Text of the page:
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EuroIntervention. 2006 May;2(1):101-6.

Development and construct validation of performance metrics for multivessel coronary interventions on the VIST virtual reality simulator at PCR2005.

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National Surgical Training Centre, Royal College of Surgeons in Ireland, Dublin, Ireland.



The first aim of this study was the development of performance metrics in a virtual reality simulation for interventional procedure in a real case of multivessel coronary disease. A second aim was to assess the construct validity of these metrics by comparing the performance of interventional cardiologists with different levels of experience.


Ninety-four practicing interventional cardiologists attending the EuroPCR 2005 in Paris, France participated in this study. Complete data was available on eighty-nine participants (95%). Participants were divided into three categories depending on experience. Group 1 (novices): N = 33, < 1 years experience; Group 2 (intermediate experience): N = 14, >50 cases per year for the last two years and Group 3 (master physicians): N = 42 participants completed > 100 cases per year during the last five years.


Over a period of months during 2004-2005 we identified potential performance metrics for cases of coronary artery disease which were then applied to a case of a patient admitted because of stable angina (class 1) with multivessel coronary disease. Patient's coronary anatomy and lesions were then reconstructed and implemented for the VIST virtual reality simulator. All participants were required to perform this case.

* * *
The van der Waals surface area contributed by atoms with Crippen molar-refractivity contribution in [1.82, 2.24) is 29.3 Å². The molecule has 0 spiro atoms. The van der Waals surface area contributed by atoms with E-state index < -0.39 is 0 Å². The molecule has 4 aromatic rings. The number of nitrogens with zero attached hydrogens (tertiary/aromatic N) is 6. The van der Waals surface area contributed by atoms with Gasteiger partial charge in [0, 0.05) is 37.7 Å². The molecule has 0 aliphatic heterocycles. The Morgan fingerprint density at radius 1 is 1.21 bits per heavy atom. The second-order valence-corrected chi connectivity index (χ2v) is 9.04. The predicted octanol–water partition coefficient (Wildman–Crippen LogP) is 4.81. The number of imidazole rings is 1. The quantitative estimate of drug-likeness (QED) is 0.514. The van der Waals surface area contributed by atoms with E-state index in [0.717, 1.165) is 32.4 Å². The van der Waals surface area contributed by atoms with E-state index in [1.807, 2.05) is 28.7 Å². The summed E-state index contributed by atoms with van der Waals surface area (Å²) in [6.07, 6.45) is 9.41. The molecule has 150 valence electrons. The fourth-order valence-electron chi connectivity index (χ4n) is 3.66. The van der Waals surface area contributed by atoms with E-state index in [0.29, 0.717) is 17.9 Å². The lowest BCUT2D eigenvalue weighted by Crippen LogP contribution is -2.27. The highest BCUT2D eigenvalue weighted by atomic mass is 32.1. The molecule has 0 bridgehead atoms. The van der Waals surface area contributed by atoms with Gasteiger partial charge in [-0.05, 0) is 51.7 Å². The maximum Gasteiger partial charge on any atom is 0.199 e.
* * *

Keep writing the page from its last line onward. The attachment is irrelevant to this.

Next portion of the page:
Overall, experienced interventional cardiologists performed significantly better than the novices for traditional metrics such as time (p = 0.03), contrast fluid (p = 0.0008) and Fluroscopy time (p = 0.005). Master physicians performed significantly better than the other two groups on metrics which assessed technical performance e.g., time to ascend the aorta (p = 0.0004) and stent placement accuracy (p = 0.02). Furthermore, master physicians made fewer handling errors than the intermediated group who in turn made fewer than the novice group (p = 0.0003). Performance consistency was also a linear function of experience.


Novel performance metrics developed for the assessment of technical skills for a simulated intervention for multi-vessel coronary disease showed that more experienced interventional cardiologists performed the procedure better than less experienced interventionalists thus demonstrating construct validity of the metrics.


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